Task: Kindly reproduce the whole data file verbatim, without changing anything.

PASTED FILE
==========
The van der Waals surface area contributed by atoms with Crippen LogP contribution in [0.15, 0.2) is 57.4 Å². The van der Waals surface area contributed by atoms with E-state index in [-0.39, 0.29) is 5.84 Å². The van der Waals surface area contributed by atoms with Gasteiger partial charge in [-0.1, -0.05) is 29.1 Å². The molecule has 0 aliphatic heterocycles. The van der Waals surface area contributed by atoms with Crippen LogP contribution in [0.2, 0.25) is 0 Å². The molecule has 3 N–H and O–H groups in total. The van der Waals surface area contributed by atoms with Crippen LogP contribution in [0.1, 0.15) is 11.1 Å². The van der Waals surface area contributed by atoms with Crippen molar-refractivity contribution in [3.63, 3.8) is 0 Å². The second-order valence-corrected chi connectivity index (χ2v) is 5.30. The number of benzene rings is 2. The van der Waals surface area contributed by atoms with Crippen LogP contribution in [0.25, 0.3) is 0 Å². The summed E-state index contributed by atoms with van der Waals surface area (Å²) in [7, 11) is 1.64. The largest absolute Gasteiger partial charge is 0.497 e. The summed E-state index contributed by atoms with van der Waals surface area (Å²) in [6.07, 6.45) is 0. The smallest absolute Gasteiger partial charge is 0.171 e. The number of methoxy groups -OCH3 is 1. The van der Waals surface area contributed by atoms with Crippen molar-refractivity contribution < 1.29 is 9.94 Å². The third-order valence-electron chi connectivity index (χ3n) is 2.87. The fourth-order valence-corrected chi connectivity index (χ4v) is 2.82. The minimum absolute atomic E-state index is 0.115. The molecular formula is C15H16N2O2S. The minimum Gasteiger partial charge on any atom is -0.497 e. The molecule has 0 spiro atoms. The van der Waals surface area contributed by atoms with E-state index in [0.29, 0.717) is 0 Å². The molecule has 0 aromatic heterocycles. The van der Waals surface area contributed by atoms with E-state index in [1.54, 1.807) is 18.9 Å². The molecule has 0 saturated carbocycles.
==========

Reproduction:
The van der Waals surface area contributed by atoms with Crippen LogP contribution in [0.15, 0.2) is 57.4 Å². The van der Waals surface area contributed by atoms with E-state index in [-0.39, 0.29) is 5.84 Å². The van der Waals surface area contributed by atoms with Gasteiger partial charge in [-0.1, -0.05) is 29.1 Å². The molecule has 0 aliphatic heterocycles. The van der Waals surface area contributed by atoms with Crippen LogP contribution in [0.2, 0.25) is 0 Å². The molecule has 3 N–H and O–H groups in total. The van der Waals surface area contributed by atoms with Crippen LogP contribution in [0.1, 0.15) is 11.1 Å². The van der Waals surface area contributed by atoms with Crippen molar-refractivity contribution in [3.63, 3.8) is 0 Å². The second-order valence-corrected chi connectivity index (χ2v) is 5.30. The number of benzene rings is 2. The van der Waals surface area contributed by atoms with Crippen LogP contribution in [0.25, 0.3) is 0 Å². The summed E-state index contributed by atoms with van der Waals surface area (Å²) in [7, 11) is 1.64. The largest absolute Gasteiger partial charge is 0.497 e. The summed E-state index contributed by atoms with van der Waals surface area (Å²) in [6.07, 6.45) is 0. The smallest absolute Gasteiger partial charge is 0.171 e. The number of methoxy groups -OCH3 is 1. The van der Waals surface area contributed by atoms with Crippen molar-refractivity contribution < 1.29 is 9.94 Å². The third-order valence-electron chi connectivity index (χ3n) is 2.87. The fourth-order valence-corrected chi connectivity index (χ4v) is 2.82. The minimum absolute atomic E-state index is 0.115. The molecular formula is C15H16N2O2S. The minimum Gasteiger partial charge on any atom is -0.497 e. The molecule has 0 spiro atoms. The van der Waals surface area contributed by atoms with E-state index in [0.29, 0.717) is 0 Å². The molecule has 0 aromatic heterocycles. The van der Waals surface area contributed by atoms with E-state index in [1.54, 1.807) is 18.9 Å². The molecule has 0 saturated carbocycles.